Claremont UMC
Thursday, September 29, 2016

Christmas Nativity Displays


The Creative Peacemaking Committee has created a Nativity on Foothill Boulevard for the church and community to think how we can look for ways the Christ child continues to come into our world.  Thank you to John Zachary's creative and professional talents for making these Nativities a reality.  


“Whatever we think about the virgin birth or the historical Nativity story, it stands as a symbol of acceptance and even celebration of those who have been outcast.  Jesus, who was born in poverty, out of wedlock, and from a foreign land came into the world with the promise of greatness and a celebration fit for a king.

 “As we celebrate Christmas this year we should be reminded of all of those who are excluded, unwelcomed, rejected, and oppressed.  In our effort to give meaning to OUR holiday we have often stigmatized the poor and the undocumented people among us by creating customs and ceremonies that include those with means and say to the poor and those who do not look like us or speak our language, “We were not thinking of you when we planned this,” or “You don’t belong.”  Jesus understood the plight of the poor:  “When you give a luncheon or a dinner, do not invite your friends or your brothers or your relatives or rich neighbors, in case they may invite you in return, and you would be repaid.  But when you give a banquet, invite the poor, the crippled, the lame, and the blind.  And you will be blessed.”  Luke 14:12-14.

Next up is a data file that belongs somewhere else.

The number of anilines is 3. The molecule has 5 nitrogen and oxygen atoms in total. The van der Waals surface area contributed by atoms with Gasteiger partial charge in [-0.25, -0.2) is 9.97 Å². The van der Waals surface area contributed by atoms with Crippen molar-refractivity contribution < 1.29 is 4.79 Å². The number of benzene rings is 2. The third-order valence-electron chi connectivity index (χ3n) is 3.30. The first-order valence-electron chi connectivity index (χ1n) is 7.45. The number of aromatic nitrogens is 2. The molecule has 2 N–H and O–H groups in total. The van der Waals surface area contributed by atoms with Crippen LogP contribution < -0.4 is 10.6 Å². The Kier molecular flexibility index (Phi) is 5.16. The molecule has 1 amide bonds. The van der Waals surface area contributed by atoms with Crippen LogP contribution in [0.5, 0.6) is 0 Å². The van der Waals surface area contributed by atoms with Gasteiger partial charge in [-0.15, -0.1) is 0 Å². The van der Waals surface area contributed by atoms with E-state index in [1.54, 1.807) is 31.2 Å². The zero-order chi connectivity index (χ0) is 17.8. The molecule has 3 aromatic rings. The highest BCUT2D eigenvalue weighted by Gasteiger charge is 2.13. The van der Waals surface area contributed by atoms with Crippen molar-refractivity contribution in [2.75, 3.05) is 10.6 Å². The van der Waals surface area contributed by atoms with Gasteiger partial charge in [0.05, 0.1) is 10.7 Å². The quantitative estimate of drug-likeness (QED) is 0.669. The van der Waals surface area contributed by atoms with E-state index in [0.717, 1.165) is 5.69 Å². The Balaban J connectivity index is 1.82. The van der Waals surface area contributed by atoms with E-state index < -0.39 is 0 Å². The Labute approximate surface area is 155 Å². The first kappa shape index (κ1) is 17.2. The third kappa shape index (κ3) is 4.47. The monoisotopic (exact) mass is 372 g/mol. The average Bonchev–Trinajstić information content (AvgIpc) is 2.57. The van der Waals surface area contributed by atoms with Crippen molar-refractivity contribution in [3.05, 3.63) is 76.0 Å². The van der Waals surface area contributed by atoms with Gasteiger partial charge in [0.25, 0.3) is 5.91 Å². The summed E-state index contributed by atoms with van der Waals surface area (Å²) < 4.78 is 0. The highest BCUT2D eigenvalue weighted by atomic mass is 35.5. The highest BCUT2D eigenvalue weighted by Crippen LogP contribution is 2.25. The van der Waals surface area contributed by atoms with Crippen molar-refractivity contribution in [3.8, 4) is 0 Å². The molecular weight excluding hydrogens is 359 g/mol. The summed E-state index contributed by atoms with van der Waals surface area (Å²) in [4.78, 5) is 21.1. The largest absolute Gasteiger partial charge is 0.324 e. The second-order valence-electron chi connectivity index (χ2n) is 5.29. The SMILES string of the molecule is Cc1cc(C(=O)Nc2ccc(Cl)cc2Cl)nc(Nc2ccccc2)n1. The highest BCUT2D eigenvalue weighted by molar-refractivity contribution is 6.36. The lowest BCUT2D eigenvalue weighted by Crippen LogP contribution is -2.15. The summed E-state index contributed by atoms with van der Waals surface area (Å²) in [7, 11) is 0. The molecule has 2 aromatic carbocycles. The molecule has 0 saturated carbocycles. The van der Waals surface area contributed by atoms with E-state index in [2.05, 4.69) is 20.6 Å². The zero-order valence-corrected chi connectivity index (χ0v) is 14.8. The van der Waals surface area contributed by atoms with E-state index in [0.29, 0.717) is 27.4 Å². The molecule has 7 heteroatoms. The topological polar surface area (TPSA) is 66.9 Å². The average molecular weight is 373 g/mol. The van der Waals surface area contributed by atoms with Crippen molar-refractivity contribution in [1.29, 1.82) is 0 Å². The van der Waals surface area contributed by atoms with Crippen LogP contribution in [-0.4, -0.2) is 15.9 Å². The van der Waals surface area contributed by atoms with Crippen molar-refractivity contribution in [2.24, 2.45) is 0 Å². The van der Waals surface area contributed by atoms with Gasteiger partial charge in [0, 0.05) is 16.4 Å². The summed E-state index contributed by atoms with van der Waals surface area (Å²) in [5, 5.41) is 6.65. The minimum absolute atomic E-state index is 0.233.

The celebration of his birth is about rejoicing the birth and the intrinsic value of every one.  It’s about celebrating in the midst of struggle, in the midst of hopelessness.”   


“We must look at all people to discover the prophetic voices among us.
The ancients looked to Christ as he delivered his radical message of love.

Ironically, Christ was the victim of hate and intolerance 
while he taught love and compassion.

We are living in a time where people need to embrace love
instead of fighting and devouring one another.

May we open our hearts as we celebrate the birth of Christ, let us learn
to love and embrace each other with openness and kindness.

Let us practice Christ’s teaching by loving those who are different
and those who need our compassion
and joining hands in celebration as brothers and sisters
sharing our voices, and our differences.”


A CHILD WAS BORN in poverty.  His parents could not read or write, moved often, never owned a house, or acquired any wealth. Yet despite these humble beginnings, the child grew up with love and guidance to become a great healer, teacher, and man of courage who preached a message of liberation, inclusiveness, tolerance, and love.  Much of the world aspires to his ideals.

 If Jesus were born in America today, Jesus would likely be born into the poverty of the inner city slums or the poverty of an isolated reservation, or perhaps born in a far-flung trailer to the working poor.  He might even be born in PRISON like the 300 babies expected to be born in California prisons this year.  We incarcerate far more people than any industrialized country in the world.  Poor people are more likely to be arrested and incarcerated than people with higher income, despite similar offense-rates. 

Christ’s humble birth reminds us, that even the least of us has the potential for greatness and rather than dehumanize them we must shine a light on all humanity, so that the brightness of their potential an be revealed through our compassion and through Christ’s example of love for the poor.  “When did we see yousick or in prison and go to visit you?”  The King will reply, “Truly I tell you, whatever you did for one of the least o these brothers and sisters of mine, you did for me.”  Matthew 25:39-40